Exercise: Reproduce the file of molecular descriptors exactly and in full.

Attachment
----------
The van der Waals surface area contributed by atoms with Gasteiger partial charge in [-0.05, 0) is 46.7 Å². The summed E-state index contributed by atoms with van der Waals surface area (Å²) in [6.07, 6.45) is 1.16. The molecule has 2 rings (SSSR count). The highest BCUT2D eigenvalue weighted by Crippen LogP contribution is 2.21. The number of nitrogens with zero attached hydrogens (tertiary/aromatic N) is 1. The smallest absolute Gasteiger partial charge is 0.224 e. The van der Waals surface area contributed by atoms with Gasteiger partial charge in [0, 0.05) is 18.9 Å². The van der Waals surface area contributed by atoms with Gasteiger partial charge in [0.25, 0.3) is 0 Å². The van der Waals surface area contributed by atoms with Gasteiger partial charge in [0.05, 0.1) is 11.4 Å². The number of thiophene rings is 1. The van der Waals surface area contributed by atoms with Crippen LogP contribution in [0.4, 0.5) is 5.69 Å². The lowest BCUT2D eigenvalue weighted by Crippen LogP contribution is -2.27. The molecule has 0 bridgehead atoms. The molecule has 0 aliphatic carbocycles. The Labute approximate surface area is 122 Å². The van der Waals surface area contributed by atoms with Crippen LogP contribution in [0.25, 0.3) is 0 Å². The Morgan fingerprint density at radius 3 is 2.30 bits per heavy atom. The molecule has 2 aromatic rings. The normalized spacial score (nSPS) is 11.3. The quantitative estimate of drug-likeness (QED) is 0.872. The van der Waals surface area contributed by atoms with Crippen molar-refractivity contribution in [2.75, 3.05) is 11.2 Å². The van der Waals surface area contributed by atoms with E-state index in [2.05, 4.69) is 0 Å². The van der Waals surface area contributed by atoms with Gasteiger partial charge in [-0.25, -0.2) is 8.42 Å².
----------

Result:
The van der Waals surface area contributed by atoms with Gasteiger partial charge in [-0.05, 0) is 46.7 Å². The summed E-state index contributed by atoms with van der Waals surface area (Å²) in [6.07, 6.45) is 1.16. The molecule has 2 rings (SSSR count). The highest BCUT2D eigenvalue weighted by Crippen LogP contribution is 2.21. The number of nitrogens with zero attached hydrogens (tertiary/aromatic N) is 1. The smallest absolute Gasteiger partial charge is 0.224 e. The van der Waals surface area contributed by atoms with Gasteiger partial charge in [0, 0.05) is 18.9 Å². The van der Waals surface area contributed by atoms with Gasteiger partial charge in [0.25, 0.3) is 0 Å². The van der Waals surface area contributed by atoms with Gasteiger partial charge in [0.05, 0.1) is 11.4 Å². The number of thiophene rings is 1. The van der Waals surface area contributed by atoms with Crippen LogP contribution in [0.4, 0.5) is 5.69 Å². The lowest BCUT2D eigenvalue weighted by Crippen LogP contribution is -2.27. The molecule has 0 bridgehead atoms. The molecule has 0 aliphatic carbocycles. The Labute approximate surface area is 122 Å². The van der Waals surface area contributed by atoms with Crippen LogP contribution in [0.25, 0.3) is 0 Å². The Morgan fingerprint density at radius 3 is 2.30 bits per heavy atom. The molecule has 2 aromatic rings. The normalized spacial score (nSPS) is 11.3. The quantitative estimate of drug-likeness (QED) is 0.872. The van der Waals surface area contributed by atoms with Crippen molar-refractivity contribution in [2.75, 3.05) is 11.2 Å². The van der Waals surface area contributed by atoms with E-state index in [2.05, 4.69) is 0 Å². The van der Waals surface area contributed by atoms with Gasteiger partial charge in [-0.25, -0.2) is 8.42 Å².